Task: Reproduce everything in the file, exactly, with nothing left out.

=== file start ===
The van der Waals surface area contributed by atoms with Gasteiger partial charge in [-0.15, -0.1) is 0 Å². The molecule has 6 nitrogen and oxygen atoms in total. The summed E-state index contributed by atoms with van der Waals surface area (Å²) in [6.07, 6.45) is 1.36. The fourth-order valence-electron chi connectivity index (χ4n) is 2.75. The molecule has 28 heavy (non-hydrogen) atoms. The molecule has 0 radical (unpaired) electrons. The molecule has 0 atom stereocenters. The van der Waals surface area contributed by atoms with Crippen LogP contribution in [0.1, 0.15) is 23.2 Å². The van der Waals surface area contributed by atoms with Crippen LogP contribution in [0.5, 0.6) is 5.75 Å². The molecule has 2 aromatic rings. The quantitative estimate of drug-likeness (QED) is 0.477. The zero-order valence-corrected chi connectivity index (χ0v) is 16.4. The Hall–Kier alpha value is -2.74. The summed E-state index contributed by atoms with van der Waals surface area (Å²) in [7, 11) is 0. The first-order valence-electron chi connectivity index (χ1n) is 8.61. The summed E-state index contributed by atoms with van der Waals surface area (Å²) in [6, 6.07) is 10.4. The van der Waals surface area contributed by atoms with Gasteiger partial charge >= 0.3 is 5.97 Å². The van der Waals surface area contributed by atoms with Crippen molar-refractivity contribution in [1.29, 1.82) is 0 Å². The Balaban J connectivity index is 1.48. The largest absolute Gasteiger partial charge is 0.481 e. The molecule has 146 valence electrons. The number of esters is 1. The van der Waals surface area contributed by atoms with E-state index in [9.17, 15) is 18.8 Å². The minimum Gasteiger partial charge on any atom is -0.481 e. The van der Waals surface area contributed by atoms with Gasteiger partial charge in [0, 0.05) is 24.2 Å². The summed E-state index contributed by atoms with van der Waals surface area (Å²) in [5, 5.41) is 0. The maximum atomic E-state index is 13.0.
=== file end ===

The van der Waals surface area contributed by atoms with Gasteiger partial charge in [-0.15, -0.1) is 0 Å². The molecule has 6 nitrogen and oxygen atoms in total. The summed E-state index contributed by atoms with van der Waals surface area (Å²) in [6.07, 6.45) is 1.36. The fourth-order valence-electron chi connectivity index (χ4n) is 2.75. The molecule has 28 heavy (non-hydrogen) atoms. The molecule has 0 radical (unpaired) electrons. The molecule has 0 atom stereocenters. The van der Waals surface area contributed by atoms with Crippen LogP contribution in [0.1, 0.15) is 23.2 Å². The van der Waals surface area contributed by atoms with Crippen LogP contribution in [0.5, 0.6) is 5.75 Å². The molecule has 2 aromatic rings. The quantitative estimate of drug-likeness (QED) is 0.477. The zero-order valence-corrected chi connectivity index (χ0v) is 16.4. The Hall–Kier alpha value is -2.74. The summed E-state index contributed by atoms with van der Waals surface area (Å²) in [7, 11) is 0. The first-order valence-electron chi connectivity index (χ1n) is 8.61. The summed E-state index contributed by atoms with van der Waals surface area (Å²) in [6, 6.07) is 10.4. The van der Waals surface area contributed by atoms with Gasteiger partial charge >= 0.3 is 5.97 Å². The van der Waals surface area contributed by atoms with Crippen molar-refractivity contribution in [1.29, 1.82) is 0 Å². The Balaban J connectivity index is 1.48. The largest absolute Gasteiger partial charge is 0.481 e. The molecule has 146 valence electrons. The number of esters is 1. The van der Waals surface area contributed by atoms with E-state index in [9.17, 15) is 18.8 Å². The minimum Gasteiger partial charge on any atom is -0.481 e. The van der Waals surface area contributed by atoms with Gasteiger partial charge in [0, 0.05) is 24.2 Å². The summed E-state index contributed by atoms with van der Waals surface area (Å²) in [5, 5.41) is 0. The maximum atomic E-state index is 13.0.